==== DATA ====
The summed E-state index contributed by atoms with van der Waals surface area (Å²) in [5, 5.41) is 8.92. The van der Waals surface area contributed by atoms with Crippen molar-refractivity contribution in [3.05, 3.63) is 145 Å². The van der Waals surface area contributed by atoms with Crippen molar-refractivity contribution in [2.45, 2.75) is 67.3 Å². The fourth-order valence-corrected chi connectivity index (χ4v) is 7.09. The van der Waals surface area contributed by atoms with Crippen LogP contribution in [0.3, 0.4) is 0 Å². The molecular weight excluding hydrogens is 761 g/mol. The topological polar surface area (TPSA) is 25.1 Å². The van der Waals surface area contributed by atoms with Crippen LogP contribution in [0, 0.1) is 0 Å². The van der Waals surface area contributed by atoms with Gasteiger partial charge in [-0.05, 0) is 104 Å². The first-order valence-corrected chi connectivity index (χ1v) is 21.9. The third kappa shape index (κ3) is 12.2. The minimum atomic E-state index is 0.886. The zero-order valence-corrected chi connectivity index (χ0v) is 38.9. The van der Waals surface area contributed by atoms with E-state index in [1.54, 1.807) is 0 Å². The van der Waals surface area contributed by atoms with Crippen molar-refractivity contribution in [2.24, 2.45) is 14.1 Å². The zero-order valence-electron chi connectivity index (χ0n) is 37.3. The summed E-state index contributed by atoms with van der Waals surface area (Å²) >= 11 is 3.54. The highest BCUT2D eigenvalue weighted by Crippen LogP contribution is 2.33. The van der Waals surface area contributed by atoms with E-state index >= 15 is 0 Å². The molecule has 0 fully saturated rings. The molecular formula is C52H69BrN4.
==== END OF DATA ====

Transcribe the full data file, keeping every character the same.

The summed E-state index contributed by atoms with van der Waals surface area (Å²) in [5, 5.41) is 8.92. The van der Waals surface area contributed by atoms with Crippen molar-refractivity contribution in [3.05, 3.63) is 145 Å². The van der Waals surface area contributed by atoms with Crippen molar-refractivity contribution in [2.45, 2.75) is 67.3 Å². The fourth-order valence-corrected chi connectivity index (χ4v) is 7.09. The van der Waals surface area contributed by atoms with Crippen LogP contribution in [0.3, 0.4) is 0 Å². The molecular weight excluding hydrogens is 761 g/mol. The topological polar surface area (TPSA) is 25.1 Å². The van der Waals surface area contributed by atoms with Crippen LogP contribution in [0, 0.1) is 0 Å². The van der Waals surface area contributed by atoms with Gasteiger partial charge in [-0.05, 0) is 104 Å². The first-order valence-corrected chi connectivity index (χ1v) is 21.9. The third kappa shape index (κ3) is 12.2. The minimum atomic E-state index is 0.886. The zero-order valence-corrected chi connectivity index (χ0v) is 38.9. The van der Waals surface area contributed by atoms with E-state index in [1.54, 1.807) is 0 Å². The van der Waals surface area contributed by atoms with Crippen molar-refractivity contribution in [2.24, 2.45) is 14.1 Å². The zero-order valence-electron chi connectivity index (χ0n) is 37.3. The summed E-state index contributed by atoms with van der Waals surface area (Å²) >= 11 is 3.54. The highest BCUT2D eigenvalue weighted by Crippen LogP contribution is 2.33. The van der Waals surface area contributed by atoms with E-state index >= 15 is 0 Å². The molecule has 0 fully saturated rings. The molecular formula is C52H69BrN4.